What’s Wrong With Pills? Nothing.


Photo by Anna Shvets: https://www.pexels.com/photo/red-and-white-medication-pills-3683041/

Written by Zoey Foss, A & E editor

Although just about every human being on the planet has had to take medicine at some point in their lives, there’s a certain stigma to really needing it. Sure, it’s fine to take penicillin for a week when you’ve got strep throat, but people tend to do a double take at the notion of taking a pill every day. It makes sense to balk at it: after all, it means admitting that the human body isn’t totally self sufficient. Maybe, it scares some people to think that one day, they won’t be able to live without a little fifty milligram tablet with breakfast. Apprehension is natural – but so is needing to take medicine. It’s a hallmark of civilization and advancement for a reason. Without medical treatment, humanity wouldn’t have survived the countless plagues and diseases that have swept through nations. PTSD would have severely cut down on our population if there was no treatment plan.

As recent social movements for abortion have stated, it’s your body and your choice. Everyone’s needs are completely different, and it’s pointless to compare your brain chemistry to someone with wildly different genes. For example, a person with depression will require antidepressants to function in day to day life. Somebody who already has the right amount of serotonin and norepinephrine won’t need these boosters because they’re already where they’re meant to be. There isn’t a problem with relying on antidepressants, just like there isn’t a problem with kids who use an extra stool to reach the sink. It’s absurd to ask these children to do what’s physically impossible (just get taller!). Why would we ask a depressed person to live without their accommodations?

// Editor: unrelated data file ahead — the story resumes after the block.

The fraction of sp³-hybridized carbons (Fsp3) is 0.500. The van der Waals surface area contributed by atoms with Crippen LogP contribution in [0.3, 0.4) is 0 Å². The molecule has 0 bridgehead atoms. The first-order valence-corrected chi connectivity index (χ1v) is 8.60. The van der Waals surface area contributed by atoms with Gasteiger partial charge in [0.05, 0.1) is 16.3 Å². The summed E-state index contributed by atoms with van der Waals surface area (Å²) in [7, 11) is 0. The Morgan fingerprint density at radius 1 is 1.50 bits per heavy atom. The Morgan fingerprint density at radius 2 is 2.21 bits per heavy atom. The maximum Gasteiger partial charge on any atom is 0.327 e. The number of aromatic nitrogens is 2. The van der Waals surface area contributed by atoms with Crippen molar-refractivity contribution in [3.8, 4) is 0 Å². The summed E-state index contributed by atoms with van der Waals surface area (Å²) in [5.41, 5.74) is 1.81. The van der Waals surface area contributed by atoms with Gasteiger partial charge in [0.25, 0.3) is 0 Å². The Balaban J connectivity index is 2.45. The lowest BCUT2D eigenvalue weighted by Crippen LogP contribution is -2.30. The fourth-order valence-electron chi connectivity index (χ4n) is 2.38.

Similarly, a great many disabled and chronically ill people require painkillers so they can live without incapacitating pain. A young girl with endometriosis, a disorder characterized by extreme uterus cramps, should never be denied ibuprofen just because she needs it often. The medicine is a necessary tool for her to get through each day. It isn’t damaging her or creating addiction; it’s like a hard of hearing person using a hearing aid. Yet, there are still critics for those who need pills for hidden disorders. 

Recent research has indicated that SSRIs, a specific type of antidepressant, actually rebuild the nerve cells in your brain. They allow for nerve branching and increase neurotransmitters, fancy psychology talk for bettering the functioning of the brain. Think of braces correcting your teeth. Beside everyday boosts, these pills can jumpstart the healing process and benefit users immensely. 

The world has a bad habit of ignoring invisible symptoms. Between claiming the patient is overreacting and telling them they’re too dependent, a lot of disabilities and illnesses get overlooked. Too often do people get refused the medication they need because they need it “too much.” With all the research and technology we have now, there’s no reason to continue claiming that needing pills means you’re weak.